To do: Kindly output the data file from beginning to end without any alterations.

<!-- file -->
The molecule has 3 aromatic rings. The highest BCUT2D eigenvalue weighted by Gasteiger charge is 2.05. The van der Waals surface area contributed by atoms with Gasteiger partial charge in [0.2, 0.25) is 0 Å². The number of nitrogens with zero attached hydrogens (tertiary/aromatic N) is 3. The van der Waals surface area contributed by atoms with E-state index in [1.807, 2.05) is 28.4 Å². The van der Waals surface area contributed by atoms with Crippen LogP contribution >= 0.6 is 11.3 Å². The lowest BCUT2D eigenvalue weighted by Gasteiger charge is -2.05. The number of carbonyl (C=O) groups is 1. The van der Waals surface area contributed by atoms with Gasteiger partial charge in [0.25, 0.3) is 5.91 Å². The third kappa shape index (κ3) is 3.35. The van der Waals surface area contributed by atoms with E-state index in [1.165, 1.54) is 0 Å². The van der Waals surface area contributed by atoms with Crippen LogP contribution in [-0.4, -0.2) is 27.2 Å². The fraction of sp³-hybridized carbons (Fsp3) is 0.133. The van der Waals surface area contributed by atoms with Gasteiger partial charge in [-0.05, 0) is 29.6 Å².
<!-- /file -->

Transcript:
The molecule has 3 aromatic rings. The highest BCUT2D eigenvalue weighted by Gasteiger charge is 2.05. The van der Waals surface area contributed by atoms with Gasteiger partial charge in [0.2, 0.25) is 0 Å². The number of nitrogens with zero attached hydrogens (tertiary/aromatic N) is 3. The van der Waals surface area contributed by atoms with E-state index in [1.807, 2.05) is 28.4 Å². The van der Waals surface area contributed by atoms with Crippen LogP contribution >= 0.6 is 11.3 Å². The lowest BCUT2D eigenvalue weighted by Gasteiger charge is -2.05. The number of carbonyl (C=O) groups is 1. The van der Waals surface area contributed by atoms with Gasteiger partial charge in [0.25, 0.3) is 5.91 Å². The third kappa shape index (κ3) is 3.35. The van der Waals surface area contributed by atoms with E-state index in [1.165, 1.54) is 0 Å². The van der Waals surface area contributed by atoms with Crippen LogP contribution in [-0.4, -0.2) is 27.2 Å². The fraction of sp³-hybridized carbons (Fsp3) is 0.133. The van der Waals surface area contributed by atoms with Gasteiger partial charge in [-0.05, 0) is 29.6 Å².